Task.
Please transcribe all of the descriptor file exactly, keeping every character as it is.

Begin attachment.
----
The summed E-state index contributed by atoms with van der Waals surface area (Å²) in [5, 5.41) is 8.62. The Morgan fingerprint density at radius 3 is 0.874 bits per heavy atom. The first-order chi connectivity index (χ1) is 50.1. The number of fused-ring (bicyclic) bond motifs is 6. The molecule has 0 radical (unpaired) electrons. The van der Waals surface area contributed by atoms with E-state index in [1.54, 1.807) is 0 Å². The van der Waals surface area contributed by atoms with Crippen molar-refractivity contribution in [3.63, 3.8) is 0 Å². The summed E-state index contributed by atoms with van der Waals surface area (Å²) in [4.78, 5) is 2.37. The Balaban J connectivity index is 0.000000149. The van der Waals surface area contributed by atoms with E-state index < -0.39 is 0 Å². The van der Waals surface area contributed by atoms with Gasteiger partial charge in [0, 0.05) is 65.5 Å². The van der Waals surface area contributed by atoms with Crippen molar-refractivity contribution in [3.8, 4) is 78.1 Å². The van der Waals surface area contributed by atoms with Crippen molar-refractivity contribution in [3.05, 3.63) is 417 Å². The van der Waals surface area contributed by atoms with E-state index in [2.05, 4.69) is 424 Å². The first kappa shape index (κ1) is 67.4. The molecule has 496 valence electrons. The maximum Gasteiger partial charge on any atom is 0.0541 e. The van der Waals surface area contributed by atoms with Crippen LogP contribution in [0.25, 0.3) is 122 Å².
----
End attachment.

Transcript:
The summed E-state index contributed by atoms with van der Waals surface area (Å²) in [5, 5.41) is 8.62. The Morgan fingerprint density at radius 3 is 0.874 bits per heavy atom. The first-order chi connectivity index (χ1) is 50.1. The number of fused-ring (bicyclic) bond motifs is 6. The molecule has 0 radical (unpaired) electrons. The van der Waals surface area contributed by atoms with E-state index in [1.54, 1.807) is 0 Å². The van der Waals surface area contributed by atoms with Crippen molar-refractivity contribution in [3.63, 3.8) is 0 Å². The summed E-state index contributed by atoms with van der Waals surface area (Å²) in [4.78, 5) is 2.37. The Balaban J connectivity index is 0.000000149. The van der Waals surface area contributed by atoms with E-state index < -0.39 is 0 Å². The van der Waals surface area contributed by atoms with Gasteiger partial charge in [0, 0.05) is 65.5 Å². The van der Waals surface area contributed by atoms with Crippen molar-refractivity contribution in [3.8, 4) is 78.1 Å². The van der Waals surface area contributed by atoms with Crippen molar-refractivity contribution in [3.05, 3.63) is 417 Å². The van der Waals surface area contributed by atoms with E-state index in [2.05, 4.69) is 424 Å². The first kappa shape index (κ1) is 67.4. The molecule has 496 valence electrons. The maximum Gasteiger partial charge on any atom is 0.0541 e. The van der Waals surface area contributed by atoms with Crippen LogP contribution in [0.25, 0.3) is 122 Å².